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While fully autonomous long-haul driving may be a long way off, Locomation is offering an autonomous truck/human driver hybrid convoy solution. The company aims to be the first to deliver fully autonomous trucks.

Locomation’s CEO, Dr Çetin Meriçli, talks to Auto Futures about how Locomation works.

While at Carnegie Mellon’s National Robotics Engineering Center (NREC), tech companies were hiring away Meriçli’s colleagues. “Tech companies were poaching all my friends. Our founders did not go because we thought about autonomous driving from a different angle,” says Meriçli

Instead, he co-founded the Pittsburgh-based company with four Carnegie Mellon NREC faculty, engineers, researchers and scientists.

“We have experience in robotics from defence systems and all different aspects of autonomy. We went after the problem and started a new type of company. Locomation is designed to make money from the start.” 

“We were looking at the future. Other autonomous companies were looking at moving people. We were seeing fewer people going places. We were looking at the transportation of goods. Then the pandemic happened. And it was obvious to everyone that freight was the biggest part needed for autonomy and middle-mile. But the way to do it is to start with human-guided convoys,” he says.

“We are creating an analysis and architecture that will work in the real world. We believe it is the faster way to make the product and be able to scale as we access more data.” 

Convoying combines human drivers leading the way followed by a connected fully autonomous truck. While one human driver is driving, the other truck driver is resting in the autonomous truck.

“The following vehicle is watching the driver but has full control. It’s like if you’re following your friends to go to a restaurant. The driver in the second car may be talking to the person ahead of him but always is making decisions for himself,” says Meriçli.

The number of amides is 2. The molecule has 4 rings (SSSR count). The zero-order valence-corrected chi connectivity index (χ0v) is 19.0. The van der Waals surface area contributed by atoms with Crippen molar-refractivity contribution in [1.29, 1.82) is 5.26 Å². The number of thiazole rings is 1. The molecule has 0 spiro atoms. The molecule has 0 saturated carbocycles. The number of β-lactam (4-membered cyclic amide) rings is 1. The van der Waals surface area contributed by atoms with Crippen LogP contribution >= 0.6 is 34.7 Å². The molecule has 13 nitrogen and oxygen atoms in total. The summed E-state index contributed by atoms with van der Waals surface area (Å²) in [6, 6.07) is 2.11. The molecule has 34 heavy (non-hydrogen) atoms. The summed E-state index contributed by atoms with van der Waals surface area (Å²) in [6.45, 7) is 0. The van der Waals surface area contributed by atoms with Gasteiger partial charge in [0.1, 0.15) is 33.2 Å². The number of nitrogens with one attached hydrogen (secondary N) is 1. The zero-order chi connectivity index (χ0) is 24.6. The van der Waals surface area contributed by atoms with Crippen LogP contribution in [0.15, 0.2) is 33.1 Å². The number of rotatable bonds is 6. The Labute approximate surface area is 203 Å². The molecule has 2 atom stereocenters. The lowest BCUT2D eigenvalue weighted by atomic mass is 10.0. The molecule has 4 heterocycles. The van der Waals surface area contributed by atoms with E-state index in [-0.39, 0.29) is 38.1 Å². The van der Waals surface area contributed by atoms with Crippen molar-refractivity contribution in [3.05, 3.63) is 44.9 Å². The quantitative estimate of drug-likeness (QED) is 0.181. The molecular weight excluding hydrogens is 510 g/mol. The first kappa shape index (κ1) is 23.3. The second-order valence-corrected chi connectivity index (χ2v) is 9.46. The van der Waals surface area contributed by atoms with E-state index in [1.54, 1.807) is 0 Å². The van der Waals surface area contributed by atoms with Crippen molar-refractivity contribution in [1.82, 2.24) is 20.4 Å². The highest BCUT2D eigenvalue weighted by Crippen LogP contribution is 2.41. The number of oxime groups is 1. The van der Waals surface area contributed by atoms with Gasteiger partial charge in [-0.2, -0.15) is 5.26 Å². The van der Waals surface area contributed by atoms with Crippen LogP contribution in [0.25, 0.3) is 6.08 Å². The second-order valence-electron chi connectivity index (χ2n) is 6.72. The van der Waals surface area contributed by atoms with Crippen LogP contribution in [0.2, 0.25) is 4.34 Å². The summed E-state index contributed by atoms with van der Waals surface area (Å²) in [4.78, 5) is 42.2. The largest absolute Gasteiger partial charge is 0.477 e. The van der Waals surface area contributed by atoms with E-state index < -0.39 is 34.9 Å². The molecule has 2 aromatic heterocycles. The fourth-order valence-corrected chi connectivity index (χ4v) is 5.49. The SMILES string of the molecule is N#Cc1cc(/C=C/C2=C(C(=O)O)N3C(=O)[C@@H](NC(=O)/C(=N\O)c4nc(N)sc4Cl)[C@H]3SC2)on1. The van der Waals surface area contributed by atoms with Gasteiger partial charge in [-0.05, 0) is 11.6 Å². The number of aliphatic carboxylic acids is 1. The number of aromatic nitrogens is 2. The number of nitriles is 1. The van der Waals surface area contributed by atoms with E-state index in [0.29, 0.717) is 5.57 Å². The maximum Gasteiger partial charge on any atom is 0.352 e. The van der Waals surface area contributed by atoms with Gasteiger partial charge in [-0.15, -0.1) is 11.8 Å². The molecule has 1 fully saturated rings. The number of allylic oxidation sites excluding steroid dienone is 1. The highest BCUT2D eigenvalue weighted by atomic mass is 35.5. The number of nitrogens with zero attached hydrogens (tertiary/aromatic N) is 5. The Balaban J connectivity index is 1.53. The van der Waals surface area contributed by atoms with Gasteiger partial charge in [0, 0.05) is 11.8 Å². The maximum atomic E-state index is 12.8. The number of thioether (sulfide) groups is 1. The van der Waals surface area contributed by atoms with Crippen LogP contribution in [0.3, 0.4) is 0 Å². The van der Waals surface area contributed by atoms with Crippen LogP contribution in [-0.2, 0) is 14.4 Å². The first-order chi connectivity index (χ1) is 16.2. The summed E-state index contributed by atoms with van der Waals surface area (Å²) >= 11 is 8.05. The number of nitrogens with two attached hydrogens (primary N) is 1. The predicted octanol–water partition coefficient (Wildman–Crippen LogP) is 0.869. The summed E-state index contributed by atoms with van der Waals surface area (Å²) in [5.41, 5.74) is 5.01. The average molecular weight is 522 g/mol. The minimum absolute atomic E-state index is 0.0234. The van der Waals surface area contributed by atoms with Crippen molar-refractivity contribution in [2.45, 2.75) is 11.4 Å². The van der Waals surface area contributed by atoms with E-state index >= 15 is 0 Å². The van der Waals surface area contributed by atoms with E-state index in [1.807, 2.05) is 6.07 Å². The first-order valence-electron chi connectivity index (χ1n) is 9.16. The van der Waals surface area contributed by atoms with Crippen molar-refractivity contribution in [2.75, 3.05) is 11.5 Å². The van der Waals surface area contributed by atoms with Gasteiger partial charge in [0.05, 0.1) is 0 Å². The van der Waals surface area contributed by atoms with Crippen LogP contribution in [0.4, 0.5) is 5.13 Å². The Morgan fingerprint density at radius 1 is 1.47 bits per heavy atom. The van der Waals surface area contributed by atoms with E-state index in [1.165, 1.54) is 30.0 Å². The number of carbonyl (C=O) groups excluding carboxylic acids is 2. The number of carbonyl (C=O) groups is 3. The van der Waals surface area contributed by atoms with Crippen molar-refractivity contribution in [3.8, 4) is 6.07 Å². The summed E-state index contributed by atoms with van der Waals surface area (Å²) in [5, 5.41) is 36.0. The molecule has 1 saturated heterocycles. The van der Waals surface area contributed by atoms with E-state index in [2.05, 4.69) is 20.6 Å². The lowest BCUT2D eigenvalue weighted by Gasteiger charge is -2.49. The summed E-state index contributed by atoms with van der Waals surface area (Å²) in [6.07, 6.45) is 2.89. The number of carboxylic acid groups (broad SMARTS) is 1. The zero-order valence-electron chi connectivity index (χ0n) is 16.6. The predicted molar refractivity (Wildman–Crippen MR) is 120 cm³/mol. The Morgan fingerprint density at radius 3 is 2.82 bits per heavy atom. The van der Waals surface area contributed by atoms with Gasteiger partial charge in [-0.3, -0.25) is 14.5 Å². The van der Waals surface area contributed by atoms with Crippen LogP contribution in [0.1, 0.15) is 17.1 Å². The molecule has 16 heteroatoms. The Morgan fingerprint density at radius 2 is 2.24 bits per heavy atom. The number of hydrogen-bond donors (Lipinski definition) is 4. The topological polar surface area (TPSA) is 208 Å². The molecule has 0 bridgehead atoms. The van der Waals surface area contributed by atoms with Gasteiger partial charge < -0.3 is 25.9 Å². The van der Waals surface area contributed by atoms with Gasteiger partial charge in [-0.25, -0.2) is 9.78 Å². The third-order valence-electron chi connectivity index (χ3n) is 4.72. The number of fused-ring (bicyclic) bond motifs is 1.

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Convoys Offer Advantages Over Single Truck Driving

There is 10% less friction for the second truck. The leading truck creates less turbulence behind it. Fuel savings for the lead truck is 5% and 8% for the follower truck.

The Locomation convoy system allows for 20 to 22 hours a day on the road. The first vehicle houses the driver. The driver in the second truck can sleep and rest according to rules. If there is an edge case, the fully autonomous truck can come safely to a stop. It allows for the assessment of what to do next, says Meriçli.

“By deploying our human-guided system. We actually will get through the validation of the technology for the fully driverless deployments sooner,” says Meriçli.

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The Autonomous Relay Convoy (ARC) system includes tier-1 supplied autonomous operation intent steering, brake and powertrain, advanced autonomy software and secure radio communications between the vehicles. It uses radar and other sensors to keep the trucks the correct distance apart and radio communication to apply the brakes at the same time as the lead truck.

Locomation is expecting ARC to ship by Q4, 2022. The company announced contracts with Wilson Logistics and PGT Trucking for more than 2,100 ARC systems.

In October 2020, Locomation announced it is using the NVIDIA DRIVE AGX Orin autonomous vehicle computing platform.

The company recently celebrated its third anniversary. It expanded to offices in Pittsburgh’s Robotics Row and is moving into permanent garage space at the Transportation Research Center in East Liberty, Ohio.

So far, the truck drivers like the Locomation way of convoy driving.

“The majority of the drivers like it because it is a premium job. It is more comfortable. They have more home time. Safety has improved and the majority are enjoying it” says Meriçli.


“In the future, we will look at using the platform for automating other kinds of transportation.”

ARC meets federal guidelines that allow long-haul drivers to drive only 11 hours a day. Then the drivers usually either pull over or stop to sleep. In this system the rest vehicle is travelling full-time.

“Currently, the ARC system will work with different types of fuel. We are also able to support infrastructure when the trucks convert to clean fuel,” says Meriçli.

“We are the first company to offer fully autonomous driving at scale,” he adds.

“We have the expertise and teams with decades of experience, taking the time to make it all work and we are learning as we go,” says Meriçli, “We are looking to partner with more OEMs and technology companies to collaborate to make it go faster to scale up.”

After deploying the two-truck convoy system for highway driving, the next phase to full autonomy from Locomation is one driver with a drone follower, then driverless systems for hub-to-hub and dock-to-dock.

“The company is named Locomation because it comes from the words locomotion and automation. In the future, we will look at using the platform for automating other kinds of transportation which could be personal vehicles or shuttle buses.” 

Meriçli sums up Locomation convoy advantages this way: “We are able to haul twice the amount of cargo, twice as far, twice as fast, while saving 30% on operating costs. And our customers agree us.”

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